Sunday, June 27, 2010

Beaches and conferences

It’s late evening, an d cool air is beginning to waft through the window. Thank the goddess! It has been hotter than Hades here lately. Sometimes over the course of the past year I found myself wondering why I chose not to go to Africa in the Peace Corps as I had originally thought I might. But the heat today brought it all back—the main reason I decided not to go was that I couldn’t stand the thought of living in intense heat for so long. I must say, it really doesn’t make me very happy and I can get pretty irritable. Even my Russian suffers, because I don’t have the energy to try to communicate.
Well, enough of that. At least my house stays relatively cool, and the nights are lovely once the sun goes down. And I have been to the sea twice in the last few days! Friday I traveled with several of the library staff to the site of an international library convention that happens every year in a seaside resort town. The Gasprinsky library hosted a roundtable of librarians from the Turkic speaking world—there were people from Turkey, Uzbekistan, Turkmenistan, and other Central Asian countries. The theme of the seminar was Ismail Gasprinsky and my co-workers asked me to do a presentation on what is available by and about him in English. I was a little nervous about it all, but it turned out fine with the help of my translator from Moscow, an older man who does freelance technical translating for a living. All of the staff, including the director, told me that I had done a great job, so that made me feel very good. Afterwards, I went with Nadjie down to the sea and went swimming! The water was pretty cold so Nadjie didn’t get in, but I, being the Minnesota gal that I am, loved it. It was especially nice before the very hot bus ride back to the city.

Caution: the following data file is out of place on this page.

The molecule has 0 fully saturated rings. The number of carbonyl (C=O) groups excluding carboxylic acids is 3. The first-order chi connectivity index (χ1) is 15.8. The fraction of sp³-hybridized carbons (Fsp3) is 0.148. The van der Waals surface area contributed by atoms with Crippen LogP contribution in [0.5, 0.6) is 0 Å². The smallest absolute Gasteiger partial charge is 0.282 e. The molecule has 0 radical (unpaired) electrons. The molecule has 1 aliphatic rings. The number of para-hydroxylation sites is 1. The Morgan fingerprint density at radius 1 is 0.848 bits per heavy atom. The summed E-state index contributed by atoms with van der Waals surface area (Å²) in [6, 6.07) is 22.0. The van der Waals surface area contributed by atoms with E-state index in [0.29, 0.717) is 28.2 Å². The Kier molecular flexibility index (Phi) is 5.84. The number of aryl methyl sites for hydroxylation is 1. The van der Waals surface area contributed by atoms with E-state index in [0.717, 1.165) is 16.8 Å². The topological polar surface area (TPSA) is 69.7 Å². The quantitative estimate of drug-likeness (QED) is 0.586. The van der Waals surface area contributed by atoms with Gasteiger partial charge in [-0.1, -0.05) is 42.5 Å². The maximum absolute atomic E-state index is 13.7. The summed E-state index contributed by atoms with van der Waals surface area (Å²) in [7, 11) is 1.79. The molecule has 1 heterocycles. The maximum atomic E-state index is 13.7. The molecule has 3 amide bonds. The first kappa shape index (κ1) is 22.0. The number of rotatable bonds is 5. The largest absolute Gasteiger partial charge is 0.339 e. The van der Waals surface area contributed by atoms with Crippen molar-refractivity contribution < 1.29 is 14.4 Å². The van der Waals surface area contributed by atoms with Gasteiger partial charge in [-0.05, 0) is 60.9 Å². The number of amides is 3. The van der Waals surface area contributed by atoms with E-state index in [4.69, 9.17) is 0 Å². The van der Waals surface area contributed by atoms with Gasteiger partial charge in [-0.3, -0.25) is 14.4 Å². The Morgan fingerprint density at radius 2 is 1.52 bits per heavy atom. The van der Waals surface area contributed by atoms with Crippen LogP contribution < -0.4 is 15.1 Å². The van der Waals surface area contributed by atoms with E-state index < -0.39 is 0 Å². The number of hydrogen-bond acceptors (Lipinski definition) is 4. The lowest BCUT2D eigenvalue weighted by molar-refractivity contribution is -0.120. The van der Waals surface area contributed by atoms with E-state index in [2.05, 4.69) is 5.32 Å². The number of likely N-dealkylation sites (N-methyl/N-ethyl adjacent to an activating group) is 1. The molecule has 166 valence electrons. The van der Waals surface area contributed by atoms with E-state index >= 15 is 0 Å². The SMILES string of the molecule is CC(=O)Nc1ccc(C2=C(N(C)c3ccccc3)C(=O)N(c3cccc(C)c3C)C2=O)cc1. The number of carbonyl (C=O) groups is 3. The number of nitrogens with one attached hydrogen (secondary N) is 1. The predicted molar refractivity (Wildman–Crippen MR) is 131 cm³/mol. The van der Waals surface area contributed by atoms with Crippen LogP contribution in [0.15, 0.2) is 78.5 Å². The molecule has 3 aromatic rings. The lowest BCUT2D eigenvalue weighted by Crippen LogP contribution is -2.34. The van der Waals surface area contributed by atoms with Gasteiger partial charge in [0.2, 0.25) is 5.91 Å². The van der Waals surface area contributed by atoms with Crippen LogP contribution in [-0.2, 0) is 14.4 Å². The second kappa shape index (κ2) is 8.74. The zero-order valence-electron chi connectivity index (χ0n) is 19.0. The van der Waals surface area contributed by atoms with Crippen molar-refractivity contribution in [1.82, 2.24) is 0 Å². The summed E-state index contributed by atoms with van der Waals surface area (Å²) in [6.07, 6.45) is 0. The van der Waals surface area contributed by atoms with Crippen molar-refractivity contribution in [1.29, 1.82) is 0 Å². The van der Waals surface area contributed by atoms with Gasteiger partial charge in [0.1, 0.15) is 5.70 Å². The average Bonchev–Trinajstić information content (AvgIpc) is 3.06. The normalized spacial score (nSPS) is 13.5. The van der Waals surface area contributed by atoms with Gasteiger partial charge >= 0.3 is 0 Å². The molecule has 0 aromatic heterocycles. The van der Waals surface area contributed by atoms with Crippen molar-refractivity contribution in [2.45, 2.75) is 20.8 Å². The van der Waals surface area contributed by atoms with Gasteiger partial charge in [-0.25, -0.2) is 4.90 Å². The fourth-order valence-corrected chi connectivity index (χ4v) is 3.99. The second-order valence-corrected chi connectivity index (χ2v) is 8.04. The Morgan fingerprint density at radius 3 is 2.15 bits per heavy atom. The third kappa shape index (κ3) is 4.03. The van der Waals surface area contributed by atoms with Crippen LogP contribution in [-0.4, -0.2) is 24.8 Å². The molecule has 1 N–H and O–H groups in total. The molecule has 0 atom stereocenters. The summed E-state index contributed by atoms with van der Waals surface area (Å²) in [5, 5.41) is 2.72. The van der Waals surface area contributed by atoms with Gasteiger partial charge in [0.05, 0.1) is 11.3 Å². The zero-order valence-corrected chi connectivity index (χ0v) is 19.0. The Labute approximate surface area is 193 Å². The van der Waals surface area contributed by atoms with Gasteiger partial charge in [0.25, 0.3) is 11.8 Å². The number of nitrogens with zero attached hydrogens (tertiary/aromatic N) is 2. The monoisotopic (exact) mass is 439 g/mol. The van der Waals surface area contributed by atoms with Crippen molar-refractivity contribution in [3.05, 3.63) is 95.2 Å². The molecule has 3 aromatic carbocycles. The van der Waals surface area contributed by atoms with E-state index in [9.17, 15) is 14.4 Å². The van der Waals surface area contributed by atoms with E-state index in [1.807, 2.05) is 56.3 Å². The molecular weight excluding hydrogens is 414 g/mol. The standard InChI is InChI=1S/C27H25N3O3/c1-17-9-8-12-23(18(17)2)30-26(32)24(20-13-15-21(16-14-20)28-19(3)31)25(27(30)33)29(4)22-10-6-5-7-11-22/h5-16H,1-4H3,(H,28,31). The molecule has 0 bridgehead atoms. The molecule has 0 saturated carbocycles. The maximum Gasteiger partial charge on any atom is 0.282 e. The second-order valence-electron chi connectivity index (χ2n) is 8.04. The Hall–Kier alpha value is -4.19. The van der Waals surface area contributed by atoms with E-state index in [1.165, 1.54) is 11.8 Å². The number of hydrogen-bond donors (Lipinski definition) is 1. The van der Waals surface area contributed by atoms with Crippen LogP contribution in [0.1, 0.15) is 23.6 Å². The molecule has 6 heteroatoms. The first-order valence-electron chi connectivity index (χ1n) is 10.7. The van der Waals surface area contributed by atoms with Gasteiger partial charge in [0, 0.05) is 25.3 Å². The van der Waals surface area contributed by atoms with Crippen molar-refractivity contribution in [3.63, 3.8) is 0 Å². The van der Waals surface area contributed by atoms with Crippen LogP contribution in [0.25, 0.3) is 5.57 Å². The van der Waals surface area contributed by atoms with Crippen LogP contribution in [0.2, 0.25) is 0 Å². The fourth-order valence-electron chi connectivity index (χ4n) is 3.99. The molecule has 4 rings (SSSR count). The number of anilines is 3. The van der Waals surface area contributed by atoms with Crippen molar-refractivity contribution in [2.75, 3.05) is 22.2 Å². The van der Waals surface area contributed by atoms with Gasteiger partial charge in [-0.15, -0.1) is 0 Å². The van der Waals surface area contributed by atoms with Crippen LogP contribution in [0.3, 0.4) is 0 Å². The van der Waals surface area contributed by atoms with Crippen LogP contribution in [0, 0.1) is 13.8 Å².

Saturday I spent putzing around my house, something I haven’t had the chance to do for what seems like a long time. I did not even go down to the bazaar—too hot—but just made do with what I had in the house. I cleaned a little, did a little English Club preparation, read a lot, visited briefly with the neighbors. It was a treat.
It is a week or so later now. I’m having a hard time getting my blogs written lately, plus now I have started to wrote a blog for the library and need to keep on top of that too. Anyhow, back to what I was doing when I left off writing.